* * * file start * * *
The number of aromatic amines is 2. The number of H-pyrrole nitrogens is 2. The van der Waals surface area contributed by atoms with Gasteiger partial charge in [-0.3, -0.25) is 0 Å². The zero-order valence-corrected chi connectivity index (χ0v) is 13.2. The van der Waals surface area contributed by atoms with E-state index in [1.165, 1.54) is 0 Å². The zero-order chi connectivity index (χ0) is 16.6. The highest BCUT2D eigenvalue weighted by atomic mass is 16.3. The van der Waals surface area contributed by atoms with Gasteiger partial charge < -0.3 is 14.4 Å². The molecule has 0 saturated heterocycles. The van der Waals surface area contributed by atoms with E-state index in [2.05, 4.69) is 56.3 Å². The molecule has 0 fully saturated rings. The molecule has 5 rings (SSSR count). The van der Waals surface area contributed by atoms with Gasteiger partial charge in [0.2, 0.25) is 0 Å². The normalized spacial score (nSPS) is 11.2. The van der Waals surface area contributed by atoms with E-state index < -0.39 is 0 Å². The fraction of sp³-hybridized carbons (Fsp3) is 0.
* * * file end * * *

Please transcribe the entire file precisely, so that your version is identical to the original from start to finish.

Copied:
The number of aromatic amines is 2. The number of H-pyrrole nitrogens is 2. The van der Waals surface area contributed by atoms with Gasteiger partial charge in [-0.3, -0.25) is 0 Å². The zero-order valence-corrected chi connectivity index (χ0v) is 13.2. The van der Waals surface area contributed by atoms with E-state index in [1.165, 1.54) is 0 Å². The zero-order chi connectivity index (χ0) is 16.6. The highest BCUT2D eigenvalue weighted by atomic mass is 16.3. The van der Waals surface area contributed by atoms with Gasteiger partial charge < -0.3 is 14.4 Å². The molecule has 0 saturated heterocycles. The van der Waals surface area contributed by atoms with E-state index in [2.05, 4.69) is 56.3 Å². The molecule has 0 fully saturated rings. The molecule has 5 rings (SSSR count). The van der Waals surface area contributed by atoms with Gasteiger partial charge in [0.2, 0.25) is 0 Å². The normalized spacial score (nSPS) is 11.2. The van der Waals surface area contributed by atoms with E-state index < -0.39 is 0 Å². The fraction of sp³-hybridized carbons (Fsp3) is 0.